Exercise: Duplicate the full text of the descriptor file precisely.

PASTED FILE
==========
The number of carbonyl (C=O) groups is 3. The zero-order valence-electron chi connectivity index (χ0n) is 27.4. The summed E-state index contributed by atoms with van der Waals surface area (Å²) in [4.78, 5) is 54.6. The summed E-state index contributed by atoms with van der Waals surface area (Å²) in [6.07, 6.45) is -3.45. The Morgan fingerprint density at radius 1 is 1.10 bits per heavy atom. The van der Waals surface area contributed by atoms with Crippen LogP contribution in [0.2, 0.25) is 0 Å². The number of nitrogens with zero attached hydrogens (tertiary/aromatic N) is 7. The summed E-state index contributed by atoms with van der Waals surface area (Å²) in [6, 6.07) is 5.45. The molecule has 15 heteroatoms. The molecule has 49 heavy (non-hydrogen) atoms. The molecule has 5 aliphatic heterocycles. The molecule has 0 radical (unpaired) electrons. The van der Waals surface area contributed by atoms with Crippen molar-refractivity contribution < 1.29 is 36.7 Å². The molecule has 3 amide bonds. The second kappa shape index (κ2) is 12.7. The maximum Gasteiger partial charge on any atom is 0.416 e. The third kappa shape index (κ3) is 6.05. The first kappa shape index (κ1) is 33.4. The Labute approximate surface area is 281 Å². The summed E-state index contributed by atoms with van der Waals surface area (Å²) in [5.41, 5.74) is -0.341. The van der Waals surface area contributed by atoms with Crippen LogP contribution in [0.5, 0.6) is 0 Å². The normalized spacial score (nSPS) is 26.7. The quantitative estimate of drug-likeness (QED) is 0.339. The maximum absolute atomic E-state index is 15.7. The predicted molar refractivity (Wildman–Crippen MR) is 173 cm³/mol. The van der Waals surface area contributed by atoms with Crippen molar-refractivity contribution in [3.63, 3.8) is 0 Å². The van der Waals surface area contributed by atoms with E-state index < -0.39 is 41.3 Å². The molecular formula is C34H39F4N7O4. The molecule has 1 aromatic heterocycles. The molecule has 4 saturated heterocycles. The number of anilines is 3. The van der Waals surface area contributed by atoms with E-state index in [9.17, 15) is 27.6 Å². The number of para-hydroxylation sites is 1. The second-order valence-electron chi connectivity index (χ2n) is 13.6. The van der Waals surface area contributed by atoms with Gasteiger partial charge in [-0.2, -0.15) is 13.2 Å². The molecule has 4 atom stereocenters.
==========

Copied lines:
The number of carbonyl (C=O) groups is 3. The zero-order valence-electron chi connectivity index (χ0n) is 27.4. The summed E-state index contributed by atoms with van der Waals surface area (Å²) in [4.78, 5) is 54.6. The summed E-state index contributed by atoms with van der Waals surface area (Å²) in [6.07, 6.45) is -3.45. The Morgan fingerprint density at radius 1 is 1.10 bits per heavy atom. The van der Waals surface area contributed by atoms with Crippen LogP contribution in [0.2, 0.25) is 0 Å². The number of nitrogens with zero attached hydrogens (tertiary/aromatic N) is 7. The summed E-state index contributed by atoms with van der Waals surface area (Å²) in [6, 6.07) is 5.45. The molecule has 15 heteroatoms. The molecule has 49 heavy (non-hydrogen) atoms. The molecule has 5 aliphatic heterocycles. The molecule has 0 radical (unpaired) electrons. The van der Waals surface area contributed by atoms with Crippen molar-refractivity contribution < 1.29 is 36.7 Å². The molecule has 3 amide bonds. The second kappa shape index (κ2) is 12.7. The maximum Gasteiger partial charge on any atom is 0.416 e. The third kappa shape index (κ3) is 6.05. The first kappa shape index (κ1) is 33.4. The Labute approximate surface area is 281 Å². The summed E-state index contributed by atoms with van der Waals surface area (Å²) in [5.41, 5.74) is -0.341. The van der Waals surface area contributed by atoms with Crippen LogP contribution in [0.5, 0.6) is 0 Å². The normalized spacial score (nSPS) is 26.7. The quantitative estimate of drug-likeness (QED) is 0.339. The maximum absolute atomic E-state index is 15.7. The predicted molar refractivity (Wildman–Crippen MR) is 173 cm³/mol. The van der Waals surface area contributed by atoms with Crippen molar-refractivity contribution in [3.63, 3.8) is 0 Å². The van der Waals surface area contributed by atoms with E-state index < -0.39 is 41.3 Å². The molecular formula is C34H39F4N7O4. The molecule has 1 aromatic heterocycles. The molecule has 4 saturated heterocycles. The number of anilines is 3. The van der Waals surface area contributed by atoms with E-state index in [9.17, 15) is 27.6 Å². The number of para-hydroxylation sites is 1. The second-order valence-electron chi connectivity index (χ2n) is 13.6. The van der Waals surface area contributed by atoms with Gasteiger partial charge in [-0.2, -0.15) is 13.2 Å². The molecule has 4 atom stereocenters.